[Tom Biederbeck] At the crossroads of design, branding and statistics is Emblemetric, a new site where Dr. James I. Bowie uses data from the U.S. Patent and Trademark Office to discern patterns and trends in logo design. What do the numbers say and how do they say it? Useful and sometimes startling things, it turns out — about style, color, geography, industry. I asked Bowie about his findings and their significance … and his own branding, too.
How did you come upon the idea of using Patent and Trademark Office data to look at logos?
I’m not a designer — I call myself a quantitative sociologist. For my dissertation, I was studying logos and stumbled across the Patent and Trademark Depositories, a network of libraries set up by the Patent and Trademark Office in the pre-internet era to make information available on all the logos registered in the U.S.
There I discovered what’s called the Design Search Code manual. It’s a coding system that people can use to make sure that, say, the new logo they’re considering won’t infringe on someone else’s logo. Using this data was tricky, because I was applying it to something it hadn’t been intended for. I had to figure out how to configure that data to see patterns over time, by industry, etc.
Emblemetric is a way of getting this information out to a broader, non-academic audience.
How do you select the attributes you’re going to analyze?
I look for things that people will find useful, for example color, which I know branding and marketing people are interested in. There are codes for color in the system, so I can pull those out and analyze them with respect to time, industry and other factors.
Above: Use of color in logos. Below: “Trendiness” of color use in logos. The technique uses data on logos “dying” or otherwise being abandoned, compared with new registrations. In the past few years, color trends have tended to even out.
Do you have specific models or sources for visualizing the data?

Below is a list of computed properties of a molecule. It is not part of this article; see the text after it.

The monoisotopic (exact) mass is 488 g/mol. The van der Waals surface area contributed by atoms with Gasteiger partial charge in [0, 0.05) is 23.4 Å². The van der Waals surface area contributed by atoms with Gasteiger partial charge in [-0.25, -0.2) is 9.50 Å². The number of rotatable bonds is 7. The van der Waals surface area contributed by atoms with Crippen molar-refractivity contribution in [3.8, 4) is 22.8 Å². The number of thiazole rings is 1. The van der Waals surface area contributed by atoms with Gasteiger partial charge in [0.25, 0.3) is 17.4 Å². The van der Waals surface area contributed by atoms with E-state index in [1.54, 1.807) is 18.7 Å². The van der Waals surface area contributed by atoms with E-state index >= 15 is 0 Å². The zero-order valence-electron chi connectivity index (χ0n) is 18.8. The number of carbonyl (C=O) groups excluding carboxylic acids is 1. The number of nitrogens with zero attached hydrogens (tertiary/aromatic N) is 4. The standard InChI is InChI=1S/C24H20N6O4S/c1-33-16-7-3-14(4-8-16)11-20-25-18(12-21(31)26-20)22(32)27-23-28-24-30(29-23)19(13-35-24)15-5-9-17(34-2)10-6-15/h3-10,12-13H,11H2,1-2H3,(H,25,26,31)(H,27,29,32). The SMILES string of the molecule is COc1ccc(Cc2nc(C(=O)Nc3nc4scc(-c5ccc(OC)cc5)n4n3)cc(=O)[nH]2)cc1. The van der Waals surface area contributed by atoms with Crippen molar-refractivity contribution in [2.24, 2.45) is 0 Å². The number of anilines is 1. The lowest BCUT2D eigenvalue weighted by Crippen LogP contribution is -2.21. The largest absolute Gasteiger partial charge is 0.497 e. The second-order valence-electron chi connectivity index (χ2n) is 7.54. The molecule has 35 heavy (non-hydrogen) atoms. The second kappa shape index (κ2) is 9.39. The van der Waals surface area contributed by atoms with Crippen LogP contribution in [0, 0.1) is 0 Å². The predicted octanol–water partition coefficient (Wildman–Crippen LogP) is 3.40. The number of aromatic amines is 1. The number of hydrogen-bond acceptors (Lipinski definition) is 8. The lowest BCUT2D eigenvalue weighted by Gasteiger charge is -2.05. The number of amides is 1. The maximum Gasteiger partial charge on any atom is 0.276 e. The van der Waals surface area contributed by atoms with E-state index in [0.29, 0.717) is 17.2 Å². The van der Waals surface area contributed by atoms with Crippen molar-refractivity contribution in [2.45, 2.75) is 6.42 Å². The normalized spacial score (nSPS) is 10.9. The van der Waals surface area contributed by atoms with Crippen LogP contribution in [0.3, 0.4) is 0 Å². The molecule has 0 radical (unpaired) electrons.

As a sociologist, I’m trained to some extent to convey data visually. You’re familiar with Edward Tufte; I’ve studied his writings and attended one of his seminars. His message is to be as clear as possible, and to avoid extraneous elements.
Infographics today are very attractive, but they don’t always convey data in the clearest way possible.
Is there something ironic about using data about design from the past to predict future trends? Are you concerned that this might devalue the role of creativity and unique solutions in design?
That’s a good question and something I’ve thought about. I can see how a designer might think this is trivializing creativity and lumping things into categories in order to spit out data. I tend to look at it more in terms of the big picture. I don’t claim one logo is better than another. This work isn’t qualitative; it’s quantitative. I think there’s room for both.
You have your own logo for Emblemetric (at the top of this article). Where did that come from?
It was designed in-house, I like to say — by me. I have limited design skills, but I did put it together. Let me ask you: What do you see?
Data points, trends or directions, and graphs?
Of course it’s also a capital letter E — a monogram. Esentially I’m referring to the shapes that are in logos — circles, triangles, squares. Next week I’m publishing an article on the site that addresses the issue of shapes in logos.
The logotype in the banner is Helvetica bold. It’s tongue in cheek: Helvetica is a typeface of modernism, and Emblemetric is sort of a modern project. The idea that you can quantify logo design seems to me like a modernistic idea.
Do you have a business card?
I do. I put this site together and decided I should get cards for it as well. I’m going to be speaking at a design conference in Boston, so they should come in handy. I got my cards from MOO!
The Patent and Trademark Office data covers more than 1.2 million logos from 1884 to today. All of this data goes into Emblemetric.com to yield patterns in logo design relating to the birth and death of logos, trends in style and elements, and much more.
Emblemetric is produced by James I. Bowie, PhD, and is based on his research on logo design and its strategic importance to organizations. Bowie has written about logo design for BusinessWeek Online, AIGA Voice, Brand New and The Alcalde. Emblemetric offers custom research services to branding, identity and graphic design specialists, as well as to organizations concerned with their graphic identity. E-mail [email protected] for more information.